Individual collectivism or collective individualism

The title of this post is directly related to the discussion that we just had at the Strategic HRM course. While the discussion was primarily about the 360 degree performance appraisal system, the applicability of this concept of Geert Hofstede’s epoch making study came up in between and this set me thinking.

The Prof was of the opinion (and I tend to agree with him) that we Indians are quite a confused lot. in things such as –

> being fiercely individualistic when it comes to following Hindu rituals such as believing in a select few of the 3 odd lakh Gods that we purpose to worship
> being collectivist in our approach as far as following Islam or even probably Buddhism
> being collectivist when it comes to pursuing career choices. For eg, if one is a topper at school level, it goes without saying that he/she would pursue a career in either engineering or medicine. Conversely, an ordinary student would rather puruse softer career paths in Human Resources, Fashion designing, Hotel Management, etc.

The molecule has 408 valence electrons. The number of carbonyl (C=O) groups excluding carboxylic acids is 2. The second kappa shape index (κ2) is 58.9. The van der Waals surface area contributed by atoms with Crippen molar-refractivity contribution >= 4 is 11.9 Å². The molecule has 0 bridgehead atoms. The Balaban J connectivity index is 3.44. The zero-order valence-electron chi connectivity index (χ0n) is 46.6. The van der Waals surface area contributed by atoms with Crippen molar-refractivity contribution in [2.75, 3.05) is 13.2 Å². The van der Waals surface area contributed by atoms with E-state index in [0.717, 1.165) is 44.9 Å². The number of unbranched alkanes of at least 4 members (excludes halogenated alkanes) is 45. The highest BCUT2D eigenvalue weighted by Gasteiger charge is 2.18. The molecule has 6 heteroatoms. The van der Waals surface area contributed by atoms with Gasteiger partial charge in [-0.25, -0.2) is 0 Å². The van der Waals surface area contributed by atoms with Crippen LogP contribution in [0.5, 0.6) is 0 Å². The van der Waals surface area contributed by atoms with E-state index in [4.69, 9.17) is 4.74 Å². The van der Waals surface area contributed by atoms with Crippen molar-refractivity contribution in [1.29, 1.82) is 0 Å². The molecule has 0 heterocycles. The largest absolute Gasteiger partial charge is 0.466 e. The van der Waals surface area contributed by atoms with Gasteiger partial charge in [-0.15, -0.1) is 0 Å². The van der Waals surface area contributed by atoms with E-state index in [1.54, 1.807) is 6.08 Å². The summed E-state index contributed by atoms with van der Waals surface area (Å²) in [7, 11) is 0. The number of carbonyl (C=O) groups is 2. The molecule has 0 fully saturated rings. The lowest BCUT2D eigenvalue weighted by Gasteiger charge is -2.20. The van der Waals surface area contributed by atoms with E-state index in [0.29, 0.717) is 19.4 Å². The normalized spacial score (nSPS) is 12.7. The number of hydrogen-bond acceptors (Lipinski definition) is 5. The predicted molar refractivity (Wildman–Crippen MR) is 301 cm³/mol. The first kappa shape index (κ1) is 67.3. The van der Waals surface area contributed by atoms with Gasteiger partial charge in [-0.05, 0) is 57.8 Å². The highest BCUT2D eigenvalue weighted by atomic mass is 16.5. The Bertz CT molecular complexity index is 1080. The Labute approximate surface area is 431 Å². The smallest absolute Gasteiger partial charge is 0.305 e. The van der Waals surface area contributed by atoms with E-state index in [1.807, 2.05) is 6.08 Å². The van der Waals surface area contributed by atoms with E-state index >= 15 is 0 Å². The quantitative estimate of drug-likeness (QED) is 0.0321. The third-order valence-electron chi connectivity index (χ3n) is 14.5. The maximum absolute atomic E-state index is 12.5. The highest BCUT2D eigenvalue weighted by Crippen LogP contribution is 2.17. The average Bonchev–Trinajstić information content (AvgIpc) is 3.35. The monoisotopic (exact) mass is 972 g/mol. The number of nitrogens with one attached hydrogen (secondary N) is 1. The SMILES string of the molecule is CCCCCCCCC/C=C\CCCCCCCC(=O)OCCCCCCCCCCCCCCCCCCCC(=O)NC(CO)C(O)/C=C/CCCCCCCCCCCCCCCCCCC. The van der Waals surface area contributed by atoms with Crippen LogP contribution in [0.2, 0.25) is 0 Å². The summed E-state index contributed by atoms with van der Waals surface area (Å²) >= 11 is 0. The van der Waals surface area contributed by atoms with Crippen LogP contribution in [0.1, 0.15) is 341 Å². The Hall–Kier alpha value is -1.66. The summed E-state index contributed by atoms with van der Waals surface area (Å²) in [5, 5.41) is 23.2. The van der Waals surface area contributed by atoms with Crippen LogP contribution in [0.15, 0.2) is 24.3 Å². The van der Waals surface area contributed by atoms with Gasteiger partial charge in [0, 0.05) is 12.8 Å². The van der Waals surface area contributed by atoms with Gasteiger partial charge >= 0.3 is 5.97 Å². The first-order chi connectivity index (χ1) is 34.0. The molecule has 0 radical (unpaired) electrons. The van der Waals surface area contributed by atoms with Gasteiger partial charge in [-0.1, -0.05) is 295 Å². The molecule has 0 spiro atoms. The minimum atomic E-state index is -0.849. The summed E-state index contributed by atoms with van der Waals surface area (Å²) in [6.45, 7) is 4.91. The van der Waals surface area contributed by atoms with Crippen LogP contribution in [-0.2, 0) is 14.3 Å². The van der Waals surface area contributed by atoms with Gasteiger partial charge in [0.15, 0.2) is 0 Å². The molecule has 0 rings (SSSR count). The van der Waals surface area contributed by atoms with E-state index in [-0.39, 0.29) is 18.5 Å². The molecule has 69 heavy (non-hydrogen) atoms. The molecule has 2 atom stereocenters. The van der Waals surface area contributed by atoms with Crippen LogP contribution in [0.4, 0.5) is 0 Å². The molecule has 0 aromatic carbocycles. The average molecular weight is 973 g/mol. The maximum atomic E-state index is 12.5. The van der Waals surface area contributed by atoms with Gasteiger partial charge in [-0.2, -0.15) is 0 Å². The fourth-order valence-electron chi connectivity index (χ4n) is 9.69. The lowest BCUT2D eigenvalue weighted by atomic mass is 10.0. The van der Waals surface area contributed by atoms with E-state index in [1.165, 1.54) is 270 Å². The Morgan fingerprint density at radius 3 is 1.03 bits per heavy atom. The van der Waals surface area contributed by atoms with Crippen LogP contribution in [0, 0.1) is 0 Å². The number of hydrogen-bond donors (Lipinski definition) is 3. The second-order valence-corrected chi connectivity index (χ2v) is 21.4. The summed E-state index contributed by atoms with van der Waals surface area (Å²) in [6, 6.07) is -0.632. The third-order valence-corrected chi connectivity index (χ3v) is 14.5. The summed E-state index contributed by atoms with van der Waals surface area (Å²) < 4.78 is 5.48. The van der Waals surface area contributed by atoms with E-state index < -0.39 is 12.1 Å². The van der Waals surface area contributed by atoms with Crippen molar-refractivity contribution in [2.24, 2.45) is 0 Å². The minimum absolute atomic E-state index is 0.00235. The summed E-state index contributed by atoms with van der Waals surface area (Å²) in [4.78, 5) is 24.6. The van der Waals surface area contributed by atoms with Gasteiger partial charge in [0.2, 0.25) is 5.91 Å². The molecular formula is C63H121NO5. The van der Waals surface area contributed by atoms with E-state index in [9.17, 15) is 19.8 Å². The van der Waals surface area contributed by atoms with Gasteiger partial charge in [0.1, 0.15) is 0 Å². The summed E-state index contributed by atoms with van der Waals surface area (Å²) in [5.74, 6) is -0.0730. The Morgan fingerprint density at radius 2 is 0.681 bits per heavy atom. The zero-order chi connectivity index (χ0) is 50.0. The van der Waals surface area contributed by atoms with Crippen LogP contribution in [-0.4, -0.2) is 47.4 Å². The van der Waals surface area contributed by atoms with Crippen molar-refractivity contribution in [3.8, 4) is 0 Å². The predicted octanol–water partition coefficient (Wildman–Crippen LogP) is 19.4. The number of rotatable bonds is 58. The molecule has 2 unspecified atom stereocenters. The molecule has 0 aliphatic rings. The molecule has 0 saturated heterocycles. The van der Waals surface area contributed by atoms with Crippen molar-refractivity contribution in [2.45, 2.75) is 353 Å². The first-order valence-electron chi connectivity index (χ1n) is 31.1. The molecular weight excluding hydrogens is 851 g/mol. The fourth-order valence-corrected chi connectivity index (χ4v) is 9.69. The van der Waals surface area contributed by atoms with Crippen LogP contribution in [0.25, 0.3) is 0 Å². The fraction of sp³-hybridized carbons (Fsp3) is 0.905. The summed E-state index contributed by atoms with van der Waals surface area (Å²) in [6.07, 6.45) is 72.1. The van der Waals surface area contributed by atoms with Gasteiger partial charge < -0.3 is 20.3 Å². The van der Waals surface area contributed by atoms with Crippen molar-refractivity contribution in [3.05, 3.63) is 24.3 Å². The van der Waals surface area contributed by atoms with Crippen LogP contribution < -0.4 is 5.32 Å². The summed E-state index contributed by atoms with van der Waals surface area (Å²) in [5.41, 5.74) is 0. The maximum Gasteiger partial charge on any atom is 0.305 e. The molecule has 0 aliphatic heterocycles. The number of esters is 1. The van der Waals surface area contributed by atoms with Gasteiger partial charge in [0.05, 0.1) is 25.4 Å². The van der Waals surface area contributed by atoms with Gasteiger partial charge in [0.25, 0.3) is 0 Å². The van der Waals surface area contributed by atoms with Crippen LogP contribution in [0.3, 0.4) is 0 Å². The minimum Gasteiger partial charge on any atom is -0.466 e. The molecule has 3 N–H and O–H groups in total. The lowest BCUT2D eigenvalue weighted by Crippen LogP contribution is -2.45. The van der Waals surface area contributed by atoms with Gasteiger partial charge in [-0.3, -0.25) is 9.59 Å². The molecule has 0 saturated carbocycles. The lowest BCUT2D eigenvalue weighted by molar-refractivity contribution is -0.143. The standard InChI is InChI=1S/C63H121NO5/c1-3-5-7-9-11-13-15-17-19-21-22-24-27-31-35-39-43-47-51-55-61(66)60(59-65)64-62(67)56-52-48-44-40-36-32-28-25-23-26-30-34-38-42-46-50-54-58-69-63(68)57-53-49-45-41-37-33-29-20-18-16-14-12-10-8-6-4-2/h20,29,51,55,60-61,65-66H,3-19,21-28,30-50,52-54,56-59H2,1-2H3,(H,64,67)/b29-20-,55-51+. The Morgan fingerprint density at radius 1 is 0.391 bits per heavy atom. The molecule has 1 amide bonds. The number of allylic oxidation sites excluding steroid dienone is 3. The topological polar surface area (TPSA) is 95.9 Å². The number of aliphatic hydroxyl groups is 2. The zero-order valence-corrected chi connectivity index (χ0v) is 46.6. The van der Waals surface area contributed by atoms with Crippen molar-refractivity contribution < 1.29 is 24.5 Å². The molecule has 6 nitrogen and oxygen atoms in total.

> being collectivist in the fact that most of us either support either the right wing parties such aS the Congress or other mainstream parties, or the leftist parties such as the CPI etc. But then, this again is linked with individualism in terms of supporting the various factions within the said parties.
> being individualist in terms of asking the best for our individual lives, and being collectivist in our opinion that the system in India sucks.
> being collectivist in our unstinted support for the Indian cricket team, when being individualist when it comes to decide who has to lead the team, a la, the coach Greg Chappel or the erstwhile captain Saurav Ganguly.
> being collectivist in our opinion that South Indian movies are better than most other movies made in the country, while being individualistic in our opinions as to whether Rajnikanth is a better performer than Kamal Haasan or not.

Wow, there are some confused souls out there in India. We need to do our homework right, or maybe Hofsteede’s framework simply doesn’t work in India today.



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